Did you know that your credit score and credit report play huge roles in the kind of mortgage that you get? They are the two essential elements that mortgage lenders use when deciding whether or not to approve you and what kind of mortgage rates they will give you. If you don't have a good credit score, it can even prevent you from getting a mortgage at all. Whereas a higher credit score reflects a strong credit history and puts you in a position for the lowest possible mortgage rates.
If you are thinking about buying a home in the future, it is so important that you and partner (if you have one) get your credit score in check. It will have a huge affect on your monthly payment and the overall mortgage that you obtain. To help you with this process, I have compiled useful information and steps that will help you improve your credit score. That way, you will be in the best position to buy a home in the future.
First, if you don't know your current credit score, you can find it out for free and it won't hurt your credit. Each of the nationwide credit reporting companies (Equifax, Experian, and TransUnion) are required to provide any person a free copy of their credit report per their request, once every 12 months. To order a free annual report, click here.
Next, it is important to understand what your credit score means. The following list will tell you how good your credit score is:
Excellent: 750 & Above
Good: 700 - 749
Fair: 650 - 699
Poor: 550 - 649
Bad: 550 & Below
In terms of buying a house, if you have a credit score below 620, you will be considered a sub-prime borrower which will result in a high interest rate and an expensive mortgage loan. 620 is the minimum score to get a conventional loan for a house that is backed by Fannie Mae or Freddie Mac. The lowest credit score to buy a house with an FHA loan is 580. With that said, every lender may raise or lower the bar based on certain factors like your income or size of your down payment.
If you credit score isn't excellent, there are things to approve upon. Here are things that you can do to raise your credit score.
Check Your Credit Report and Correct Any Mistakes
You need to thoroughly examine your credit report. If there is any incorrect information in your report such as late payments that were not late or accounts that are not yours, then you need to identify the errors and dispute them. Next, look for entries in your credit report that do not tell the whole story. For example, if you failed to pay a bill because you never received the service or product you were billed for, then there is no reason for it to hurt your credit score. To remove these blemishes off your credit report, you have to contact the reporting creditor (person/company that you owe money) or credit bureau.
Pay Your Current Bills
Payment history accounts for 35% of your credit score and current balances have much greater weight on your credit score than older entries. The amount you owe also greatly affects your credit score as it accounts for 30% of your credit score. If you don't have the money to pay your current bills ask a family member for some help. A personal loan from a family member will not show up on your credit report.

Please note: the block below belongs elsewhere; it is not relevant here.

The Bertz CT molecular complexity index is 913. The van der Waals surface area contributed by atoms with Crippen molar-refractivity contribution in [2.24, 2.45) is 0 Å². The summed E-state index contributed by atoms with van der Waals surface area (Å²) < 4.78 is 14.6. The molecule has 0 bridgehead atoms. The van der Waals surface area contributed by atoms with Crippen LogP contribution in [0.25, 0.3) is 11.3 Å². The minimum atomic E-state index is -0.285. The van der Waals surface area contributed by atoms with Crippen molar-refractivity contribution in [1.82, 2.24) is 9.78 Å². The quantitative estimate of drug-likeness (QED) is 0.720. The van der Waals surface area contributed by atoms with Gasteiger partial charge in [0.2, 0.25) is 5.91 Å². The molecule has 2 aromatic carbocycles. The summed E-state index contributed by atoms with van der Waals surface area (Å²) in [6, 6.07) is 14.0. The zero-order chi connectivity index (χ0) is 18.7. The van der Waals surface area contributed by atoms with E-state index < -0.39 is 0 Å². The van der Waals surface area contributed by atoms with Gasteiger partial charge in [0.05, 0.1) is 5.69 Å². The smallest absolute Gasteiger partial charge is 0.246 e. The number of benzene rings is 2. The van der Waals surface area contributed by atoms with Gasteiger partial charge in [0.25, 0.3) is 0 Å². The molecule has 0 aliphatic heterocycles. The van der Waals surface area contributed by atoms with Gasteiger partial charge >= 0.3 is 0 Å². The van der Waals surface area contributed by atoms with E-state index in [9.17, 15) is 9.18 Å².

Join a Friend/Family Member's Credit Account
A quick and easy way to boost your credit score is to ask someone you are very close to that has a good credit score to add you to their existing credit account. As long as that person's account has been open for more than 2 years, you will get a quick bump in your credit score by being a joint owner of the account.
Make a Deal When Paying Old Debts
If there is a legitimate negative mark on your credit report, it will only come off if the creditor or credit bureau takes it off or seven years pass. So when paying off old bills, contact the creditor and tell them you will pay off the old amount in exchange for a written guarantee that they will remove the negative item from your credit report. This will not always work but if the creditor wants their money bad enough, they will agree to it.
Take Your Time
Fixing your credit score is not an over night process. It takes time but is definitely something that you have control over. By doing the right steps, your credit score can slowly raise as much as 5 to 10 points every month.
Do Not Close Unused Accounts
One thing you should not do if you are trying to boost your score is to close unused accounts. The length of your credit history is a factor in your score so the longer the accounts are open, they more they prove you are a trusted borrower.
Use Credit Wisely
Even though credit cards give you access to money that you don't technically have, that doesn't mean you should abuse it. Do not over extend yourself. Apply for credit only when you need it. It can be a red flag if a person has six different credit cards as it is potential risk for overspending.
Overall, if you are going to get a mortgage, you really want to have the best credit score and credit report possible. Therefore, be patient and work on accomplishing the steps above. The process of cleaning up your credit should be done several months or even years before you start the process of buying a home. Raising your credit score and not rushing into a mortgage is something that will help you in the long run.
To learn more about the mortgage process, visit our Mortgage 101 page.